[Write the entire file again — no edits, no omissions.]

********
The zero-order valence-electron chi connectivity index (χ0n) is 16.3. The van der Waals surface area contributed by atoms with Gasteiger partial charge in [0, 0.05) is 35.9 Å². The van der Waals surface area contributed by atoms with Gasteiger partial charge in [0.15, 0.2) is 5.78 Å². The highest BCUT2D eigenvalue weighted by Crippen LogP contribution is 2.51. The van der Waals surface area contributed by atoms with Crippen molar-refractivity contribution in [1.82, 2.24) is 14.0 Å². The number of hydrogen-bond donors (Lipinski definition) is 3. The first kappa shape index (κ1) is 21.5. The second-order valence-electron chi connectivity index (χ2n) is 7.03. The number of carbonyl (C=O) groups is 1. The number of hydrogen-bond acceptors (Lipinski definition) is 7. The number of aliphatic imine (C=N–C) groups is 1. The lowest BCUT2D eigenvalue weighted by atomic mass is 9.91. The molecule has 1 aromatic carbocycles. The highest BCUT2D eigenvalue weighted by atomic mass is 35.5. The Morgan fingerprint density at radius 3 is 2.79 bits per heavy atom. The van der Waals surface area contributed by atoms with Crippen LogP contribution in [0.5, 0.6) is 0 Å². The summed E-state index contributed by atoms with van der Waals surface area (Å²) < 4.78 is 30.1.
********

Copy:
The zero-order valence-electron chi connectivity index (χ0n) is 16.3. The van der Waals surface area contributed by atoms with Gasteiger partial charge in [0, 0.05) is 35.9 Å². The van der Waals surface area contributed by atoms with Gasteiger partial charge in [0.15, 0.2) is 5.78 Å². The highest BCUT2D eigenvalue weighted by Crippen LogP contribution is 2.51. The van der Waals surface area contributed by atoms with Crippen molar-refractivity contribution in [1.82, 2.24) is 14.0 Å². The number of hydrogen-bond donors (Lipinski definition) is 3. The first kappa shape index (κ1) is 21.5. The second-order valence-electron chi connectivity index (χ2n) is 7.03. The number of carbonyl (C=O) groups is 1. The number of hydrogen-bond acceptors (Lipinski definition) is 7. The number of aliphatic imine (C=N–C) groups is 1. The lowest BCUT2D eigenvalue weighted by atomic mass is 9.91. The molecule has 1 aromatic carbocycles. The highest BCUT2D eigenvalue weighted by atomic mass is 35.5. The Morgan fingerprint density at radius 3 is 2.79 bits per heavy atom. The van der Waals surface area contributed by atoms with Crippen LogP contribution in [0.5, 0.6) is 0 Å². The summed E-state index contributed by atoms with van der Waals surface area (Å²) < 4.78 is 30.1.